Habitat for Humanity has been turning increasingly to the sun for energy solutions that will save homeowners money on utility bills.
A donated solar installation in Bridgeport, CT will help a family with two disabled sons save on electricity expenses. Now they can better afford the health care they need. This is just the latest in a long string of recent announcements about Habitat homes using solar energy to offset living expenses for the working poor in the United States and abroad.
“This is a hard-working family looking to provide the best possible care for their children under difficult financial and emotional circumstances," Sharon O'Shea, Motech director of marketing said in a statement.
And the company was happy to be able to help.
But Habitat for Humanity has been making solar a more regular inclusion in the homes it builds for low-income families.
The nonprofit announced last month that it is building an eco village in Wisconsin with 18 net-zero homes powered, heated and cooled with solar photovoltaic panels and geothermal features.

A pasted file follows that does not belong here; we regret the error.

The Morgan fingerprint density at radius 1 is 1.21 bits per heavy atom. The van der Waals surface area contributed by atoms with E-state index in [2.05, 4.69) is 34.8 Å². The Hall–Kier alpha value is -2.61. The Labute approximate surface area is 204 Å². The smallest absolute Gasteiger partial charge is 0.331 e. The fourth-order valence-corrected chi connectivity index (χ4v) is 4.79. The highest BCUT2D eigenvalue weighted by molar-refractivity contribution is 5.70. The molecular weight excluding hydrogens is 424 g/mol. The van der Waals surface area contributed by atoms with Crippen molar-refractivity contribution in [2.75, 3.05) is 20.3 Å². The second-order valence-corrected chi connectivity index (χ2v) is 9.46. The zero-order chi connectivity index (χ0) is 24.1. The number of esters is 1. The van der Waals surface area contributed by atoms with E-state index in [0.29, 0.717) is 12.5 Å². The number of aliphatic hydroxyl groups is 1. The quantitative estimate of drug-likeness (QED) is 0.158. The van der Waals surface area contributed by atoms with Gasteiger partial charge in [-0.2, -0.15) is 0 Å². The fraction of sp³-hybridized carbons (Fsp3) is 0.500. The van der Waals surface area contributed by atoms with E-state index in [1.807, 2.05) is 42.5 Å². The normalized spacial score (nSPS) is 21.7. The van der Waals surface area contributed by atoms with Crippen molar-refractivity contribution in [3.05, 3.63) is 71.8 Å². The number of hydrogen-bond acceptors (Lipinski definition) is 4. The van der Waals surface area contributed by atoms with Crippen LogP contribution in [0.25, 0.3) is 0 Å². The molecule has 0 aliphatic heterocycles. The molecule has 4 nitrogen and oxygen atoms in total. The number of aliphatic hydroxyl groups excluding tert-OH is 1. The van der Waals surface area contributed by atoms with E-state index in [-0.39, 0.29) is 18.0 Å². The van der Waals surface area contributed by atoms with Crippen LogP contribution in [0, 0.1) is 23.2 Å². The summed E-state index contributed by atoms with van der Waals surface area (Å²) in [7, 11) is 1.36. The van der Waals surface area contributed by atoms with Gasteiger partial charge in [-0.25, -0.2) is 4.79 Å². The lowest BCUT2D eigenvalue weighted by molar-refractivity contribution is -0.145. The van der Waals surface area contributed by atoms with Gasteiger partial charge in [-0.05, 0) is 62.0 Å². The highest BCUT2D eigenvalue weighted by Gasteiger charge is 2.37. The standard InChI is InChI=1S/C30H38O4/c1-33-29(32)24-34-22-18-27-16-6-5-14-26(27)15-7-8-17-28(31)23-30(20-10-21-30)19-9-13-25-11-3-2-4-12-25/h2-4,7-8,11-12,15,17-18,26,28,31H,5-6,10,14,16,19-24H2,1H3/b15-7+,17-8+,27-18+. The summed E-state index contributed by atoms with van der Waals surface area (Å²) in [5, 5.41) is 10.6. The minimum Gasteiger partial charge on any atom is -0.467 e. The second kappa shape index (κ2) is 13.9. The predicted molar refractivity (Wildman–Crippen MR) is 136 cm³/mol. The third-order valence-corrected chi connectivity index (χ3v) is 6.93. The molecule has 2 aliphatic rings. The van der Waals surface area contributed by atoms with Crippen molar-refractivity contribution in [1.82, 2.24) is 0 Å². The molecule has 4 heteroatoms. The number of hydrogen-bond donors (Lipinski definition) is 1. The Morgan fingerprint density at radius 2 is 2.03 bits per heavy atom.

“The project is an impressive model of sustainable community development that has the potential to greatly benefit families economically and socially,” Larry Gluth, senior vice president of Habitat for Humanity, said in a statement.
In Washington, D.C. this month, two families moved into an ultra-energy efficient duplex that started out as the “Empowerhouse,” built for the biannual Solar Decathlon two years ago, according to a story at www.thinkprogress.org.
Students from the Stevens Institute of Technology, Parsons The New School of Design and Milano School of International Affairs, Management and Urban Policy engineered the winning home design with the goal of building something affordable.
With foot-thick walls and triple-glazed windows, the home is built to use little energy, which means it doesn’t need many rooftop solar panels to power the whole place.
Habitat for Humanity built a second floor on the 1,000 Solar Decathlon home. In the end, half a duplex cost $200,000, which is similarly priced to other Habitat houses in the D.C. area. And the owner will save $72,000 on utilities over the life of her 30-year mortgage.
Habitat’s commitment to solar and energy efficiency, however, goes beyond the borders of the U.S.
The nonprofit has installed 127 solar thermal hot water systems on homes in Eurasia, saving those families the 20 percent of their monthly household income that would have gone to pay for hot water heating.
Habitat also helped to install solar panels on homes in Japan following the devastating Earthquake and Tsunami there, helping families to recover from the disaster and prepare for future ones with onsite electricity generation.